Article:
The FAA dispute may not even be the biggest Congressionally-made challenge facing the nation's troubled transportation system. Unless Congress extends it, the 18.4 cents-a-gallon federal gas tax is due to expire on Sept. 30.
Normally that wouldn't be a big deal - under Republicans and Democrats alike, the gas tax has been extended repeatedly since it was first introduced (at 1 cent-a-gallon) back in 1932. Both Presidents Ronald Reagan and George H.W. Bush even raised it!
But as the debt ceiling showdown demonstrated, we no longer live in normal times - at least not in Washington - and ultra-conservative activists like Grover Norquist have made noises about opposing the gas tax's renewal. (Norquist, the head of the advocacy group Americans for Tax Reform, was a major force behind Republican intransigence during the debt ceiling negotiations.)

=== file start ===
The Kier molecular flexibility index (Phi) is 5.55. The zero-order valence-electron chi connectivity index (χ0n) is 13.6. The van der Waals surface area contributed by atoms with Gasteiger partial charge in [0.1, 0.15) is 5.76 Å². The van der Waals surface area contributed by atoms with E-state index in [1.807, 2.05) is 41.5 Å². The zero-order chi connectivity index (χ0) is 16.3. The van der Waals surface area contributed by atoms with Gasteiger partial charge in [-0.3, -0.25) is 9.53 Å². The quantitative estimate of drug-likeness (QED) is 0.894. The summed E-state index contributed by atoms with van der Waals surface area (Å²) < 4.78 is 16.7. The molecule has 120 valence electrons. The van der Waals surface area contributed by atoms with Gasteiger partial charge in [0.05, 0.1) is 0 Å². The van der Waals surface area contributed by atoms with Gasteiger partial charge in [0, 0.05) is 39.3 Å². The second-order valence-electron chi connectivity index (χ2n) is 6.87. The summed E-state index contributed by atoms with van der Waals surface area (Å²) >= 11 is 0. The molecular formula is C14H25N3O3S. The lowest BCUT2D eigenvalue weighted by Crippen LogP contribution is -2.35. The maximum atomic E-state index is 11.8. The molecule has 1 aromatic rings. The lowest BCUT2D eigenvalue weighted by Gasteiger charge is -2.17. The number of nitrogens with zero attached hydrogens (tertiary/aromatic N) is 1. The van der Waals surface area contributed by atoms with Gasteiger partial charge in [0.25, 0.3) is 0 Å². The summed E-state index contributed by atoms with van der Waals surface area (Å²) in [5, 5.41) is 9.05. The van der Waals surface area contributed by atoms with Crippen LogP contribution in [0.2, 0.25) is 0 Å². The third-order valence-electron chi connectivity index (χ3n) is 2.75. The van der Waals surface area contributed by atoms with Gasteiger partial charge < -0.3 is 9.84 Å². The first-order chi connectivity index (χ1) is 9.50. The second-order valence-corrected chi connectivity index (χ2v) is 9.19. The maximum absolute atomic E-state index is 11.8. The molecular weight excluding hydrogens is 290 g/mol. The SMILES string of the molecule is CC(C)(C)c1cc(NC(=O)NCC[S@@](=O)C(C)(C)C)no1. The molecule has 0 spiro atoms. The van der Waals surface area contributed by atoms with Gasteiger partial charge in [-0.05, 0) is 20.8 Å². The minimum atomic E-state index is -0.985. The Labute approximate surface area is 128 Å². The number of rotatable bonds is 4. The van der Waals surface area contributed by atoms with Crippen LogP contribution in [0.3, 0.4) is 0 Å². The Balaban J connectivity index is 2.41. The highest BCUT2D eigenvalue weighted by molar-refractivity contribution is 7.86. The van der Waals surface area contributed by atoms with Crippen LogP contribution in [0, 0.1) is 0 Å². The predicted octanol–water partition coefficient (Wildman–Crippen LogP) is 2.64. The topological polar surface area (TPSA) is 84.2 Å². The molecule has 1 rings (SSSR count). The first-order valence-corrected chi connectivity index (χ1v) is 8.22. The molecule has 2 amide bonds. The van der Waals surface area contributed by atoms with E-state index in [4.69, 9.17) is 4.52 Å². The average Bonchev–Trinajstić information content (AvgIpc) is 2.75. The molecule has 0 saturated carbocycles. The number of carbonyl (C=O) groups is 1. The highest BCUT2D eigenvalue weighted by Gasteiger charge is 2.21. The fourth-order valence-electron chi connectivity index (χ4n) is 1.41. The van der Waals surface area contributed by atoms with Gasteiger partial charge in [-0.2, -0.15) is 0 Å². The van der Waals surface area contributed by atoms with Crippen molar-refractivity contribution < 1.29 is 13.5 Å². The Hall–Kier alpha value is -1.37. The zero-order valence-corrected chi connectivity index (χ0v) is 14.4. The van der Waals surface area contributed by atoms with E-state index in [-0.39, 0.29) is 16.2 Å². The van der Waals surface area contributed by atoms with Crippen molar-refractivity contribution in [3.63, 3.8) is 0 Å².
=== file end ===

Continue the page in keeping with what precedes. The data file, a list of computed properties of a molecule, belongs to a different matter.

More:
The argument is that lifting the gas tax would offer relief for Americans spending an average of $3.58 a gallon for gas - and in any case, it should be up to the states (which apply their own fuel taxes) to cover spending on road construction and maintenance.
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